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Pennsylvania school cancels classes over nearby church ceremony featuring AR-15s

NEWFOUNDLAND, Pa. -- A Pennsylvania school district will cancel classes at an elementary school on Wednesday because a church down the street is hosting a ceremony featuring AR-15 rifles. World Peace and Unification Sanctuary in Newfoundland believes the AR-15 symbolizes the "rod of iron" in the biblical book of Revelation, and it is encouraging couples to bring the weapons to a commitment ceremony. 

The ceremony, to be held about a half-mile from Wallenpaupack South Elementary School, is expected to draw hundreds of couples, who are invited to bring their semi-automatic rifles to "show their willingness to defend their families, communities and nation," CBS Philadelphia reports.

On Friday, the superintendent of the Wallenpaupack Area School District wrote in a letter to parents that while "there is no direct threat to our school or community," given concerns about parking, traffic and the "nature of the event," students will be bused to schools about 15 miles away. 

Superintendent Michael Silsby added there will be increased security at the school all week.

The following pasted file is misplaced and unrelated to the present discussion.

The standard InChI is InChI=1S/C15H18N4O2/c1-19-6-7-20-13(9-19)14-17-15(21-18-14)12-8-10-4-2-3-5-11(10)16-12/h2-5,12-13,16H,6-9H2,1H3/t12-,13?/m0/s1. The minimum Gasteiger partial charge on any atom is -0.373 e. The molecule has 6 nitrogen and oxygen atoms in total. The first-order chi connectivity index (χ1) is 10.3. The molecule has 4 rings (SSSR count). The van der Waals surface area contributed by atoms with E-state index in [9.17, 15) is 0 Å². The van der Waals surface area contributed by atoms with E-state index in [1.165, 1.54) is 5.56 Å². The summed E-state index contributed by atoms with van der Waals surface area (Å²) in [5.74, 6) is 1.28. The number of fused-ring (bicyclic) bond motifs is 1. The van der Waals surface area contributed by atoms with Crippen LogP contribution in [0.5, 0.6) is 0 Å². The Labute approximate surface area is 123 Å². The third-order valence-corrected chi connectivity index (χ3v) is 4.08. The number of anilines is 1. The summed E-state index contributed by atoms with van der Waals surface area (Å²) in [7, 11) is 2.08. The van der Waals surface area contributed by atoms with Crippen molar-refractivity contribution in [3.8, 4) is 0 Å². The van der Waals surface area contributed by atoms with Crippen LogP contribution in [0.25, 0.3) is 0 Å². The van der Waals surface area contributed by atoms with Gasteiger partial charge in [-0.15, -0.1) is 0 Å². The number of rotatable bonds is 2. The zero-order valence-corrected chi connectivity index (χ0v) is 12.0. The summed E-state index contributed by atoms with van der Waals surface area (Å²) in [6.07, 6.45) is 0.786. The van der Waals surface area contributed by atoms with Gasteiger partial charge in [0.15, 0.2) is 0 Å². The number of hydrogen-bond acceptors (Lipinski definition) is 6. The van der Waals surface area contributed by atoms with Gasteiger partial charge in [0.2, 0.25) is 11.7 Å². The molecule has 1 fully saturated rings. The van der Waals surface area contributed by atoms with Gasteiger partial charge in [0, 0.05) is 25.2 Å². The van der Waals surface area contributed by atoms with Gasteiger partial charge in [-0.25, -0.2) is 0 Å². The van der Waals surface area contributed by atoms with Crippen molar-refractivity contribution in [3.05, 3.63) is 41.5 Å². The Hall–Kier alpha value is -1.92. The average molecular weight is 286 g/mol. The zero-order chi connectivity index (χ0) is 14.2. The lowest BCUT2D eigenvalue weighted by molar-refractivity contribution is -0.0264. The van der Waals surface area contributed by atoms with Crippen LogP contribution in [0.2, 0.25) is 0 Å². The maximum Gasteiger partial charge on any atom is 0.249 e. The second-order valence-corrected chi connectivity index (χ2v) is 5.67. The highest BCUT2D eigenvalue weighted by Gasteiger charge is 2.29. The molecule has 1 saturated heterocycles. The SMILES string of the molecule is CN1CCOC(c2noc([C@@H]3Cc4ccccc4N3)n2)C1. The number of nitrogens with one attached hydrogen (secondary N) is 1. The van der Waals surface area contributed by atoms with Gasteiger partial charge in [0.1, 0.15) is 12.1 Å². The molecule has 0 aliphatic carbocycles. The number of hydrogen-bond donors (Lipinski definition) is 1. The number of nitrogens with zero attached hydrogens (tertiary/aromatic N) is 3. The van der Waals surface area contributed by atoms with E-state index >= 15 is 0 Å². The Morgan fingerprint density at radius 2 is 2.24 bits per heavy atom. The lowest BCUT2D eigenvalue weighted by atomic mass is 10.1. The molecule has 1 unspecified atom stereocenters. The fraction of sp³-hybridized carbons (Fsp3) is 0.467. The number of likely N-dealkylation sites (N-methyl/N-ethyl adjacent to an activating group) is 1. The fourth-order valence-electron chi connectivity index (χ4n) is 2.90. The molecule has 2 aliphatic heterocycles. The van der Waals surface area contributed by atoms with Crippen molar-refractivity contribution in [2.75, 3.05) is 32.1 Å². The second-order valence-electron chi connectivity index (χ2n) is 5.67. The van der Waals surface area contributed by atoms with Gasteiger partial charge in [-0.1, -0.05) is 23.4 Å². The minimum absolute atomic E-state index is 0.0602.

"We respect your decision if you choose to keep your children home for the day," he wrote. 

The church -- a breakaway faction of the Unification Church -- has said it planned Wednesday's event months ago, well before the Feb. 14 massacre at a Florida high school. Authorities say the shooting suspect, Nikolas Cruz, used an AR-15 in the attack that killed 17 people. 

Church officials say that weapons will be unloaded, secured with zip ties and checked at the door. 

The Unification Sanctuary's leader, Rev. Sean Moon, is the son of Rev. Sun Myung Moon who was a self-proclaimed messiah who founded the Unification Church. 

The Unification Church, which is often described as a cult, has distanced itself from Wednesday's event, saying its ceremonies and theology do not involve weapons. 

"It saddens us that Reverend Moon's son has chosen to separate himself and walk in opposition to his parent's legacy building world peace," Rev. Richard Buessing, president of Family Federation, another name for the Unification Church, said in a statement.

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